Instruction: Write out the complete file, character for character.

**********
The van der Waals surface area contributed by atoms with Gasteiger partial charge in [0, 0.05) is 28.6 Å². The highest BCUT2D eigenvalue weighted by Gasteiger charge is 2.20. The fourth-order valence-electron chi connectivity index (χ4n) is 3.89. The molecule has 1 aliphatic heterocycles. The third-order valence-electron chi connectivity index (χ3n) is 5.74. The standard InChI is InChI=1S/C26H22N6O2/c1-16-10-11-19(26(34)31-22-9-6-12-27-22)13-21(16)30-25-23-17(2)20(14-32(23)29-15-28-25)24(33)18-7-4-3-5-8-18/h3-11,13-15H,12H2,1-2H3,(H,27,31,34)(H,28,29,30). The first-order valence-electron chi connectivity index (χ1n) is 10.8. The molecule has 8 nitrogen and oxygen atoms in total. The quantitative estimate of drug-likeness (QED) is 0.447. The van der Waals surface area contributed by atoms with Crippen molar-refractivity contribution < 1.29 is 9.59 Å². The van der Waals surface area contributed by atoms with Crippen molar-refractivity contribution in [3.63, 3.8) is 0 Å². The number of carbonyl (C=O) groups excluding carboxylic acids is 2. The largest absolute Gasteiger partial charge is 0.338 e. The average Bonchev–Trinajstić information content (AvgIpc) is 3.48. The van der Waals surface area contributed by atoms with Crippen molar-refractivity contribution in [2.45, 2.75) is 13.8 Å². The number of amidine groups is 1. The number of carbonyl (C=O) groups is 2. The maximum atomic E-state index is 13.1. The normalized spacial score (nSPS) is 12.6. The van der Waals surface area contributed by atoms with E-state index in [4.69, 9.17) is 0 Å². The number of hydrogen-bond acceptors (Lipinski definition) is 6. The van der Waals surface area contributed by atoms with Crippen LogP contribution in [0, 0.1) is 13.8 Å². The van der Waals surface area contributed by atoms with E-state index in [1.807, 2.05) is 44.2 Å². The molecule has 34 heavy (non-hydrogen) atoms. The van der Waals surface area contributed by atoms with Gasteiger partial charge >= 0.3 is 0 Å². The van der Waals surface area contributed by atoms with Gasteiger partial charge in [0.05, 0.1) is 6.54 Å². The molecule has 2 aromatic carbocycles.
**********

The van der Waals surface area contributed by atoms with Gasteiger partial charge in [0, 0.05) is 28.6 Å². The highest BCUT2D eigenvalue weighted by Gasteiger charge is 2.20. The fourth-order valence-electron chi connectivity index (χ4n) is 3.89. The molecule has 1 aliphatic heterocycles. The third-order valence-electron chi connectivity index (χ3n) is 5.74. The standard InChI is InChI=1S/C26H22N6O2/c1-16-10-11-19(26(34)31-22-9-6-12-27-22)13-21(16)30-25-23-17(2)20(14-32(23)29-15-28-25)24(33)18-7-4-3-5-8-18/h3-11,13-15H,12H2,1-2H3,(H,27,31,34)(H,28,29,30). The first-order valence-electron chi connectivity index (χ1n) is 10.8. The molecule has 8 nitrogen and oxygen atoms in total. The quantitative estimate of drug-likeness (QED) is 0.447. The van der Waals surface area contributed by atoms with Crippen molar-refractivity contribution < 1.29 is 9.59 Å². The van der Waals surface area contributed by atoms with Crippen molar-refractivity contribution in [3.63, 3.8) is 0 Å². The number of carbonyl (C=O) groups excluding carboxylic acids is 2. The largest absolute Gasteiger partial charge is 0.338 e. The average Bonchev–Trinajstić information content (AvgIpc) is 3.48. The van der Waals surface area contributed by atoms with Crippen molar-refractivity contribution in [2.45, 2.75) is 13.8 Å². The number of amidine groups is 1. The number of carbonyl (C=O) groups is 2. The maximum atomic E-state index is 13.1. The normalized spacial score (nSPS) is 12.6. The van der Waals surface area contributed by atoms with E-state index in [4.69, 9.17) is 0 Å². The number of hydrogen-bond acceptors (Lipinski definition) is 6. The van der Waals surface area contributed by atoms with Crippen LogP contribution in [0, 0.1) is 13.8 Å². The van der Waals surface area contributed by atoms with E-state index in [1.807, 2.05) is 44.2 Å². The molecule has 34 heavy (non-hydrogen) atoms. The van der Waals surface area contributed by atoms with Gasteiger partial charge >= 0.3 is 0 Å². The van der Waals surface area contributed by atoms with Gasteiger partial charge in [0.05, 0.1) is 6.54 Å². The molecule has 2 aromatic carbocycles.